On Christmas Eve 2020 at around 11pm, as I was sweatily wrapping presents last minute whilst simultaneously trying to stop my husband coming into the room, I realised I had royally screwed the pooch. I had mugged myself out of one of my favourite festive things to do: the official wrapping ritual.
The Christmas movies, mince pies – the wrapping paper, ribbons, labels – new clean pen – it’s a whole thing and it’s wonderful. I like it so much that I offer to wrap everyone else’s because man, I love to see how beautiful presents look once I’ve given them the TLC they deserve. And that’s even before they take their place under the tree.
But this year it was debatable whether Christmas would even happen and present giving was the last thing on our minds. Which makes sense and I know that’s not what it’s all about but I felt sad in that moment, that tradition had fallen away and our hearts just weren’t in it. It got me thinking a lot about traditions and how nice they are to have.
For me, after I’d moved out, the best bit was driving home for Christmas. It was never more than an hour’s drive but it was always the most exciting time. Finishing work, packing the car and heading ‘home’ to Mum’s, where all the family would be together, including the grandparents and the cousins, the uncles and the aunts. If we weren’t dining together on the day, there would be Christmas eve visits or Boxing Day hangs.
The day itself was incredibly well regimented and as kids we hated that. Now I’d give anything to have just one more day with us all together that way. People arrived at Mum’s house at 10.30, coffee and present giving at 11. The kids would always be tasked with dishing out the gifts and we’d all argue about doing it ‘cos we hated it. Then everyone would dig in, squealing in delight at receiving the things we wanted, scratching our heads at the oddities we didn’t. Nana and Gramps would give us money which was always a highlight as a teen (this would be the cider money). Then dinner would be served at 12pm on the dot.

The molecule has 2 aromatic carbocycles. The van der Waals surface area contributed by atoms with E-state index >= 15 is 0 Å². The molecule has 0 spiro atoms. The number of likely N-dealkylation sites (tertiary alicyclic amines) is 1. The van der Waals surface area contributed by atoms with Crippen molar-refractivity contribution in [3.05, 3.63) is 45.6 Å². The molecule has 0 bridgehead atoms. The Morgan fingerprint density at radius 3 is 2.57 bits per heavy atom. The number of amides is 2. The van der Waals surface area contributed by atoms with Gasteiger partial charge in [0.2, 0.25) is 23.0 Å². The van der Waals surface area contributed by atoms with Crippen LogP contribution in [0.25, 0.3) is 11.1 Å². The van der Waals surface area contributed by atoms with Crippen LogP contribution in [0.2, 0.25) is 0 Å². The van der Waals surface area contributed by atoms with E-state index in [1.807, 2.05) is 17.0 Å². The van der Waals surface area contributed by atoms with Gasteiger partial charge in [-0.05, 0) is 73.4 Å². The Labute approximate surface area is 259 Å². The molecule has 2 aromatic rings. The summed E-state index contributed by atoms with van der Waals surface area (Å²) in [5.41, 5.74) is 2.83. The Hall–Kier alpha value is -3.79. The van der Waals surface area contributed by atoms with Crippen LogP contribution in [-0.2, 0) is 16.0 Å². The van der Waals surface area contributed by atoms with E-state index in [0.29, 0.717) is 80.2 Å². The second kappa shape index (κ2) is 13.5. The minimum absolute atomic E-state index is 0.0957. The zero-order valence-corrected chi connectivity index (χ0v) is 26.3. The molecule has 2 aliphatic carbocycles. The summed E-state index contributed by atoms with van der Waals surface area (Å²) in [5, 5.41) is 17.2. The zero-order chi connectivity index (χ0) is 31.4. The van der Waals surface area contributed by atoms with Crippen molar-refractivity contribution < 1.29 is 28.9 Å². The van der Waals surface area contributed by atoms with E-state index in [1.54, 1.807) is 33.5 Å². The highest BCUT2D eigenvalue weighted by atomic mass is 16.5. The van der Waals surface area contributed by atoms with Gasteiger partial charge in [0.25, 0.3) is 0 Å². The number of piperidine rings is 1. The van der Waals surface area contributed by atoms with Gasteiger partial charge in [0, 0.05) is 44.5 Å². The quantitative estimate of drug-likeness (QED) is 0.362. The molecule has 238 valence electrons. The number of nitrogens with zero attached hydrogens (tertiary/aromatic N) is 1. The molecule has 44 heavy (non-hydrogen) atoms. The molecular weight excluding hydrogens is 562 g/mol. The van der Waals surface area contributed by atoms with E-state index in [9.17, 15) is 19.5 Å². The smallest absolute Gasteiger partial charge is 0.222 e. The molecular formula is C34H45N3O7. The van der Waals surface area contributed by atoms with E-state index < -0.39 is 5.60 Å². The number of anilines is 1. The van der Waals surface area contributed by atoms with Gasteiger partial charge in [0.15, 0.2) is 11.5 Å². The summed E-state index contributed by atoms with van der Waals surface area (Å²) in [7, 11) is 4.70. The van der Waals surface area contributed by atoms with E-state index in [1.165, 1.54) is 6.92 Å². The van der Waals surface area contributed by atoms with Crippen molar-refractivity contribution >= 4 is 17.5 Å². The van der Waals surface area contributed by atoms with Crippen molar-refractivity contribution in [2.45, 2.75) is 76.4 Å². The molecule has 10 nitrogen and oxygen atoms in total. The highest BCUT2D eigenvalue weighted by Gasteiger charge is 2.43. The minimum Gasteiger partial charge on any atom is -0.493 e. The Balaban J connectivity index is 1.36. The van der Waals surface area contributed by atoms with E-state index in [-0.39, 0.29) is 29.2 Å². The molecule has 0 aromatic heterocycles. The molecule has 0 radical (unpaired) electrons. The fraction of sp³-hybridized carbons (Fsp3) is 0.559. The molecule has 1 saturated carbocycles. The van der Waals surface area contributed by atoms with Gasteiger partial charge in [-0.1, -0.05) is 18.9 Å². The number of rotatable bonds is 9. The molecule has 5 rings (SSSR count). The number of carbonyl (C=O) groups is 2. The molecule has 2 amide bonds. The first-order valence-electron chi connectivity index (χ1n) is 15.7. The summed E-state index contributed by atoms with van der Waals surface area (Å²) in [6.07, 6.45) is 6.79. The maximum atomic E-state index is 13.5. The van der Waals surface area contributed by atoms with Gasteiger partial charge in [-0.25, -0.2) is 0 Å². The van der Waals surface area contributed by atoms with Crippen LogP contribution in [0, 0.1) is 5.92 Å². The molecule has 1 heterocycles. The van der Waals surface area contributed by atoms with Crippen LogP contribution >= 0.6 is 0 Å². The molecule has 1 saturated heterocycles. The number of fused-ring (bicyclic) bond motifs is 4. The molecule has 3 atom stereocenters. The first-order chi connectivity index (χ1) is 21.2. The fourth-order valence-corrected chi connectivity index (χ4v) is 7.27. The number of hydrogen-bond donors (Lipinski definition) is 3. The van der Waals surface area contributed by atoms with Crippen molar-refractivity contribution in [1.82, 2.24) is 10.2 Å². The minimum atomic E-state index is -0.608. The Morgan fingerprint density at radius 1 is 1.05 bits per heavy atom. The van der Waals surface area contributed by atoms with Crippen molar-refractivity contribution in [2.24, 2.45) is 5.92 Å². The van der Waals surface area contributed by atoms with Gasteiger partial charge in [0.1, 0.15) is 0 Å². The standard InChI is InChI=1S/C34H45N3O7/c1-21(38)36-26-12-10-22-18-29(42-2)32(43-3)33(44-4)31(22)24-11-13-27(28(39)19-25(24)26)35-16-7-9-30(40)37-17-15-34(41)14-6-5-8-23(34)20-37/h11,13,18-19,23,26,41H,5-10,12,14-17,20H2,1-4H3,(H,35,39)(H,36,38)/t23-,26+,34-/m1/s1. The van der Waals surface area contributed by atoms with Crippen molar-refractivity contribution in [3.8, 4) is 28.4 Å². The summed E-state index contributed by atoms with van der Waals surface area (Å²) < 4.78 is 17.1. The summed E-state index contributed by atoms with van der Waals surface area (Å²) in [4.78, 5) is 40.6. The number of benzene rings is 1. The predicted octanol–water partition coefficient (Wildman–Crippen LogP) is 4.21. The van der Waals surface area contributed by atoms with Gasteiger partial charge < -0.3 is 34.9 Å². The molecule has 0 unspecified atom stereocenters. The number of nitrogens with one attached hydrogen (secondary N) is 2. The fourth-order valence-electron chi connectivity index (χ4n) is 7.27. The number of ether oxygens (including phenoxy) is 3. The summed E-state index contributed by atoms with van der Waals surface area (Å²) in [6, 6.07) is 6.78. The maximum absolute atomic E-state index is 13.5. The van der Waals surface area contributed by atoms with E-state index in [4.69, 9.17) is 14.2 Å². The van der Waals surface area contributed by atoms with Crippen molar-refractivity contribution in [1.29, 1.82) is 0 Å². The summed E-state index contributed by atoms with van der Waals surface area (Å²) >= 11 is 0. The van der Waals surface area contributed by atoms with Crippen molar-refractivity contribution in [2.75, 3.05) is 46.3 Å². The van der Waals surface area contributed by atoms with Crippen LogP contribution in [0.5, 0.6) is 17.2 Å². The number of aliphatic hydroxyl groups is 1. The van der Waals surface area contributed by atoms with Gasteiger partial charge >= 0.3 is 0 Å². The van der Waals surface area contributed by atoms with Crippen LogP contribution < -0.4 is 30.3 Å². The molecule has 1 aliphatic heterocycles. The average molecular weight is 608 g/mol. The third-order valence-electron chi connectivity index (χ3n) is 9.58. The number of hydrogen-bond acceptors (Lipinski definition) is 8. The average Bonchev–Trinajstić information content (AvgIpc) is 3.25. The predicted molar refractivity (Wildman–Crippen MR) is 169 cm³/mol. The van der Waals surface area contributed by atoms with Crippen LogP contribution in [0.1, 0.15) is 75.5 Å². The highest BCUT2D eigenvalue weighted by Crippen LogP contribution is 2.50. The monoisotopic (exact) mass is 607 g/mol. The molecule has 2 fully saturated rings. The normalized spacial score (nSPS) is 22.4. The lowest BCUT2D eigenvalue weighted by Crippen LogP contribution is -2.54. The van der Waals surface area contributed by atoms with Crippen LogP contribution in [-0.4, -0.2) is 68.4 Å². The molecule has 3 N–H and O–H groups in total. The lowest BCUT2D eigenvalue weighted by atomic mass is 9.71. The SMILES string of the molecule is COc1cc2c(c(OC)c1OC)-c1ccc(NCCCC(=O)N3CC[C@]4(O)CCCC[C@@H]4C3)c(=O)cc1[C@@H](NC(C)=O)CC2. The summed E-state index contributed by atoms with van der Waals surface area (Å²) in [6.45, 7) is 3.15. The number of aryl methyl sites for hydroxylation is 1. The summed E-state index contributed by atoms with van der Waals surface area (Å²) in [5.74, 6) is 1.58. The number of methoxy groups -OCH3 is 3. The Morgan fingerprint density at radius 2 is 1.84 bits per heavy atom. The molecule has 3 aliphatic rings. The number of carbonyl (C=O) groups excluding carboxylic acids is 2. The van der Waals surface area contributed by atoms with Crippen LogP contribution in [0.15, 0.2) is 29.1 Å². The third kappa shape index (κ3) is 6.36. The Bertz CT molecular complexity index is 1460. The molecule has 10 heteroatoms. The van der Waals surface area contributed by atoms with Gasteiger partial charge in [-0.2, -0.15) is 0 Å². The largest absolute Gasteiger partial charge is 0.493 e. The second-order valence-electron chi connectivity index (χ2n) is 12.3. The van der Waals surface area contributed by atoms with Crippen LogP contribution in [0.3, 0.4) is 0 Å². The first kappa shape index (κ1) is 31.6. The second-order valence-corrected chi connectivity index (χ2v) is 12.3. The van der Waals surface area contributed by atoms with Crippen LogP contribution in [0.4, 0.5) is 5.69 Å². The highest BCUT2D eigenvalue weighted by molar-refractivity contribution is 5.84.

The young people would get told off for putting their elbows on the table, my grandfather would start a diatribe about the Gurkas and tell at least one of us we were too overweight. We’d be finished and washing up by 1pm – and everyone would be gone by 3.30 – right after the Queen’s speech. Then our Christmas day could really begin. My brother and I would be off round our best friends’ (who were brother and sister) – and Mum would get the wine and fags out (secretly). And we’d be relieved we’d survived another family Christmas.
Now it’s usually just Glynn, Mum and I. Sometimes Beau and his mum. Sometimes Tim and Maddie. Low key and low hassle, though I still find a way to get stressed out in the kitchen. Somewhere along the way the traditions petered out and I think that’s really sad. Try as I might I haven’t been able to get into the festive mood this year and in part I think it’s because there are no longer any clearly defined traditions. I
‘m going to plan a bucket list for Christmas 2021 to try and inspire us but also find new ones. I have a feeling with the new house and new things happened within our family, this is going to be a lovely thing to do. I think they’re important and I’m mad at myself for letting the magic slip away. I want it back and I’m going to go out and find it again, so help me Santa.